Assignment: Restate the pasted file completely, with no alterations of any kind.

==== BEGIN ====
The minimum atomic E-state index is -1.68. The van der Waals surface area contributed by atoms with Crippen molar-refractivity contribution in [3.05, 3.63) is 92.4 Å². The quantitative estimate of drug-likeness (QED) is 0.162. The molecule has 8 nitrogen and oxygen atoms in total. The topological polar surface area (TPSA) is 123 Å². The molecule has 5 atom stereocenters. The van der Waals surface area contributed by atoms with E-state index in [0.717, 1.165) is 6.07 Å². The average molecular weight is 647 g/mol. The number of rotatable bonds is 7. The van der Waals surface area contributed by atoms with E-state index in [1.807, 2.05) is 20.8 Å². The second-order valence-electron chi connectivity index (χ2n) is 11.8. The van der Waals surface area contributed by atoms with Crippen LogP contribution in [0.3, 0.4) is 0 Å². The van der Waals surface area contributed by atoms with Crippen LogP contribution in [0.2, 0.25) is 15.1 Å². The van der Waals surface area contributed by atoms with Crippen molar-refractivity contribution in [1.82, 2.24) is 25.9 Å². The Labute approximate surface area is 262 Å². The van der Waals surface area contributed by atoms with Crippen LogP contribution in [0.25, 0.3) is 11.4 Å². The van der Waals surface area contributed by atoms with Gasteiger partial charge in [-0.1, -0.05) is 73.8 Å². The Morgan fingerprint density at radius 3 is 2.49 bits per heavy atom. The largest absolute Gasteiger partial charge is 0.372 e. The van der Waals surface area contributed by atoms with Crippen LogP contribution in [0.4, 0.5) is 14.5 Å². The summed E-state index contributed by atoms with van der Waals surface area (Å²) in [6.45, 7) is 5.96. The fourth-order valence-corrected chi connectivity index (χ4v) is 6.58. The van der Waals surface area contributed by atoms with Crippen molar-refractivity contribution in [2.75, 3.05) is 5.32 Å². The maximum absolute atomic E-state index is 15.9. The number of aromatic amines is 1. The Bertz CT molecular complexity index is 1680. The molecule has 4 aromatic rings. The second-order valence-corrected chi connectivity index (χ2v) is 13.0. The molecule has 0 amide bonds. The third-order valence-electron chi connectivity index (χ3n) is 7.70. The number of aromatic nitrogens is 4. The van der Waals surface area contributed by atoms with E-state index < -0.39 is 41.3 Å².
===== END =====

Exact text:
The minimum atomic E-state index is -1.68. The van der Waals surface area contributed by atoms with Crippen molar-refractivity contribution in [3.05, 3.63) is 92.4 Å². The quantitative estimate of drug-likeness (QED) is 0.162. The molecule has 8 nitrogen and oxygen atoms in total. The topological polar surface area (TPSA) is 123 Å². The molecule has 5 atom stereocenters. The van der Waals surface area contributed by atoms with E-state index in [0.717, 1.165) is 6.07 Å². The average molecular weight is 647 g/mol. The number of rotatable bonds is 7. The van der Waals surface area contributed by atoms with E-state index in [1.807, 2.05) is 20.8 Å². The second-order valence-electron chi connectivity index (χ2n) is 11.8. The van der Waals surface area contributed by atoms with Crippen LogP contribution in [0.3, 0.4) is 0 Å². The van der Waals surface area contributed by atoms with Crippen LogP contribution in [0.2, 0.25) is 15.1 Å². The van der Waals surface area contributed by atoms with Crippen molar-refractivity contribution in [1.82, 2.24) is 25.9 Å². The Labute approximate surface area is 262 Å². The van der Waals surface area contributed by atoms with Crippen LogP contribution in [0.25, 0.3) is 11.4 Å². The van der Waals surface area contributed by atoms with Gasteiger partial charge in [-0.1, -0.05) is 73.8 Å². The Morgan fingerprint density at radius 3 is 2.49 bits per heavy atom. The largest absolute Gasteiger partial charge is 0.372 e. The van der Waals surface area contributed by atoms with Crippen LogP contribution in [0.4, 0.5) is 14.5 Å². The summed E-state index contributed by atoms with van der Waals surface area (Å²) in [6.45, 7) is 5.96. The fourth-order valence-corrected chi connectivity index (χ4v) is 6.58. The van der Waals surface area contributed by atoms with Crippen molar-refractivity contribution in [2.75, 3.05) is 5.32 Å². The maximum absolute atomic E-state index is 15.9. The number of aromatic amines is 1. The Bertz CT molecular complexity index is 1680. The molecule has 4 aromatic rings. The second-order valence-corrected chi connectivity index (χ2v) is 13.0. The molecule has 0 amide bonds. The third-order valence-electron chi connectivity index (χ3n) is 7.70. The number of aromatic nitrogens is 4. The van der Waals surface area contributed by atoms with E-state index < -0.39 is 41.3 Å².